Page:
In 1940 Henry Stimson, the US Secretary of War, and General George Marshall, the Chief of Staff of the US Army, decided to reorganize the air force. The Air Corps that had been responsible for training and procurement, and the Air Force Combat Command, were merged to become the United States Army Air Forces (USAAF). General Henry Arnold was appointed as commander of the USAAF.
This USAAF suffered badly during the Japanese Air Force attack on Pearl Harbor on 7th December, 1941. A total of 178 aircraft were destroyed on the ground and 159 were damaged. An estimated 2,403 men were killed and a further 1,778 were injured.
After the United States entered the Second World War aircraft production rose dramatically. In 1942 10,769 fighters and 12,627 bombers were built. The following year this was increased to 23,988 fighters and 29,355 bombers. The peak was reached in 1944 with 38,873 fighters and 35,003 bombers being built.
This included new fighters such as the P-51 Mustang, the Grumman Hellcat, the Chance-Vought Corsair and the Republic Thunderbolt. Dramatic improvements also took place in the production of US bombers such as the B-17 Flying Fortress, the B24 Liberator and the B-29 Stratafortress.
In February 1942, Air Marshall Arthur Harris, the new head of RAF Bomber Command, decided to adopt the Nazi policy of area bombing (known in England as terror bombing) where entire cities and towns were targeted. The US 8th Air Force, based in southern England, played an important role in this strategic bombing offensive.
Whereas the Royal Air Force bombed German cities at night the USAAF under the command of General Carl Spaatz used its B-17 Flying Fortress and B24 Liberator aircraft for precision daylight operations. In August 1943 repeated incendiary attacks on Hamburg caused a firestorm and 50,000 German civilians were killed.
In early 1944 the USAAF introduced the long-range Mustang P-51B fighter. This new aircraft could escort bombers all the way to targets deep inside Nazi Germany. It was an outstanding combat plane and inflicted considerable damage on the Luftwaffe.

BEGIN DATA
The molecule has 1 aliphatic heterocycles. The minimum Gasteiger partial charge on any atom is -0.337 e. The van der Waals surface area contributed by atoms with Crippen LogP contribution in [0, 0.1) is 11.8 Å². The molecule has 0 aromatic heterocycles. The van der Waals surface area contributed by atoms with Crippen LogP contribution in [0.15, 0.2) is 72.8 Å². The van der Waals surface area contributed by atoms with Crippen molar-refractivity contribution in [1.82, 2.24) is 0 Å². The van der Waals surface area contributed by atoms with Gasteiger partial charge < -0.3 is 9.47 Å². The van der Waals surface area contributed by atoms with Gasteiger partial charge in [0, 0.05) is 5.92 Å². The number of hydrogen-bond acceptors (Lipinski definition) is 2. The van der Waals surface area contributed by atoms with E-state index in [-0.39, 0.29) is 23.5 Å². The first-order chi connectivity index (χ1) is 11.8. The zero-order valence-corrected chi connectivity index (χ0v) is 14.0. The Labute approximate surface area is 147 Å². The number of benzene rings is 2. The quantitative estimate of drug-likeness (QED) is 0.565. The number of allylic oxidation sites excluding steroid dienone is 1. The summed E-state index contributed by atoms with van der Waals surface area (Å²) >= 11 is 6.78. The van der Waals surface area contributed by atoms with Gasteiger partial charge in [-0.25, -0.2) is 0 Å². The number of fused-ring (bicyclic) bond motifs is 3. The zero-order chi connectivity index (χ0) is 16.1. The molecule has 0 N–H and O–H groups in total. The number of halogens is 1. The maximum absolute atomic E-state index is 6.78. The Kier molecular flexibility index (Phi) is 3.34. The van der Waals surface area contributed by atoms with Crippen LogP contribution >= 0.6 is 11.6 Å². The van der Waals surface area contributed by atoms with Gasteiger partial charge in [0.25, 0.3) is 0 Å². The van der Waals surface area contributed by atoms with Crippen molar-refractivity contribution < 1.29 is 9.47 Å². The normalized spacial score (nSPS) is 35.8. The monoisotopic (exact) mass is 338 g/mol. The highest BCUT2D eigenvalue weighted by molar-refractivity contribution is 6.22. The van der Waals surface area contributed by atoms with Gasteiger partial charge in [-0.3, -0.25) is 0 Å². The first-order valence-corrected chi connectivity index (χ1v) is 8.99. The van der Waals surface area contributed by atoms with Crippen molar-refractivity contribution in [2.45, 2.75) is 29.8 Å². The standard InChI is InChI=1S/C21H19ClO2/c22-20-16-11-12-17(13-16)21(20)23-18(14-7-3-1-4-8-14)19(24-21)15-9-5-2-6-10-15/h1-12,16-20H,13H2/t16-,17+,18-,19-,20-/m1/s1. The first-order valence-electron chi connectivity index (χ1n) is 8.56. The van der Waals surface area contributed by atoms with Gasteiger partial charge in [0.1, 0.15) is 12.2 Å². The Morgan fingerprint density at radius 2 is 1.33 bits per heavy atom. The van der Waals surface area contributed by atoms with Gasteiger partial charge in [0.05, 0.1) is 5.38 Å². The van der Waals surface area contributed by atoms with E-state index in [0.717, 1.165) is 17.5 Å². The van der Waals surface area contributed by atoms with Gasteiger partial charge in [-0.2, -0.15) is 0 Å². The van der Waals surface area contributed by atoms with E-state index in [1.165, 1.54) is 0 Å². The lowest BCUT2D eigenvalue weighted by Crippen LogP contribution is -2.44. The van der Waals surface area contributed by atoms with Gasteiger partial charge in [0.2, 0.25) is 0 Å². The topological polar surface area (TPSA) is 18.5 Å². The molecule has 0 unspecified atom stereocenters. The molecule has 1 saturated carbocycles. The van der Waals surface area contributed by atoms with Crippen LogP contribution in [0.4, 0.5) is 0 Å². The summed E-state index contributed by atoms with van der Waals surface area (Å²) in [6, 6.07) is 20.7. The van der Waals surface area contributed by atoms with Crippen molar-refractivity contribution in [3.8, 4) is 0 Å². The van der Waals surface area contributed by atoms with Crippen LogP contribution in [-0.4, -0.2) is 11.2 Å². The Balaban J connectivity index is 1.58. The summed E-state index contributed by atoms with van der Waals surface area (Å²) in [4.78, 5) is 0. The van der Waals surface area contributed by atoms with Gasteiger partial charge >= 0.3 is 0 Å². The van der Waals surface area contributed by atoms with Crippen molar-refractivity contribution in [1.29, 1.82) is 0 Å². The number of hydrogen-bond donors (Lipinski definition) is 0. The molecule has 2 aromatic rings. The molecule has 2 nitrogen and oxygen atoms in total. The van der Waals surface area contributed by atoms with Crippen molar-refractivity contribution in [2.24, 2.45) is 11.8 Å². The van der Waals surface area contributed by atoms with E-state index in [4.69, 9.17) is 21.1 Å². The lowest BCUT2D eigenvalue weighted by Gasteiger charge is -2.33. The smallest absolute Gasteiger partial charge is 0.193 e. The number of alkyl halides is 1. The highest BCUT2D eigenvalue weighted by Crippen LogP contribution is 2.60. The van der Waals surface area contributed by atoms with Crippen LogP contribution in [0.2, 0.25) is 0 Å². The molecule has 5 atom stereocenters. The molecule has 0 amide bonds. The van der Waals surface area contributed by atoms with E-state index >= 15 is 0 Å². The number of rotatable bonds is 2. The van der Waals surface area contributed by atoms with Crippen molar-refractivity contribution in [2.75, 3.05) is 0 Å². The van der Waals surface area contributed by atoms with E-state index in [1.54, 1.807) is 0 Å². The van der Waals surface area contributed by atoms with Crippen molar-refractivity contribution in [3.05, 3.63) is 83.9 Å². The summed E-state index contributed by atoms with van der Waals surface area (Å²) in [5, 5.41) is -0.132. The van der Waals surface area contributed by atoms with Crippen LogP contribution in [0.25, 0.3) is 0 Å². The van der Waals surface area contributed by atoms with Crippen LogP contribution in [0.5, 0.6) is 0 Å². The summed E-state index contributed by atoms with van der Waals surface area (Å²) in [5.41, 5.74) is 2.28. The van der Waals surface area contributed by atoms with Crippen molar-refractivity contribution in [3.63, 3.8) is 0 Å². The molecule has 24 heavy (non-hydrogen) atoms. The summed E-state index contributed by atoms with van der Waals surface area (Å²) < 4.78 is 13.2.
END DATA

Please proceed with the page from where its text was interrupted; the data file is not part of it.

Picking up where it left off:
Despite objections from Arthur Harris and Carl Spaatz, the bombing campaign changed during the summer of 1944. As part of Operation Overlord, the task of the RAF and the USAAF was to destroy German communications and supply lines in Europe. The destruction of German oil production was also made a priority target and by September, 1944, the Luftwaffe's fuel supply had been reduced to 10,000 tons of octane out of a monthly requirement of 160,000 tons.
By the end of 1944 the Allies had obtained complete air supremacy over Germany and could destroy targets at will. On 3rd February, 1,000 bombers of the USAAF killed an estimated 25,000 people in Berlin.
Arthur Harris now devised Operation Thunderclap, an air raid that would finally break the morale of the German people. To enable maximum impact to take place Harris chose Dresden as his target. This medieval city had not been attacked during the war and was virtually undefended by anti-aircraft guns. On 13th February 1945, 773 Avro Lancaster bombers attacked Dresden. During the next two days the USAAF sent 527 heavy bombers to follow up the RAF attack. The resulting firestorm killed around 135,000 people.
Tokyo , the capital of Japan was a major target of the USAF during the Second World War. The first raids began in late 1944 when the new B-29 Stratafortress heavy bombers began operating from bases in the Mariana Islands.
After the US Army captured Iwo Jima the USAF was able to use the island to increase its bombing attacks on Japan. The large number of Japanese buildings made of wood made it easy for the bombers to create firestorms. On the 9th and 10th March 1945, a raid on Tokyo devastated the city. This was followed by attacks on Nagoya, Kobe, Oska and Yokohama. An estimated 260,000 were killed and 9.2 million left homeless.
By the summer of 1945 the USAAF was ready to mount its final strategic bombing campaign. On 6th August 1945, a B-29 Stratafortress bomber dropped an atom bomb on Hiroshima. Japan continued to fight and a second bomb was dropped on Nagasaki three days later. On 10th August the Japanese surrendered. The Second World War was over.
The peak wartime strength of the USAAF was 75,000 aircraft and 2,411,294 personnel. The total wartime casualties amounted to 115,382. This included the deaths of 52,173 pilots and aircrew.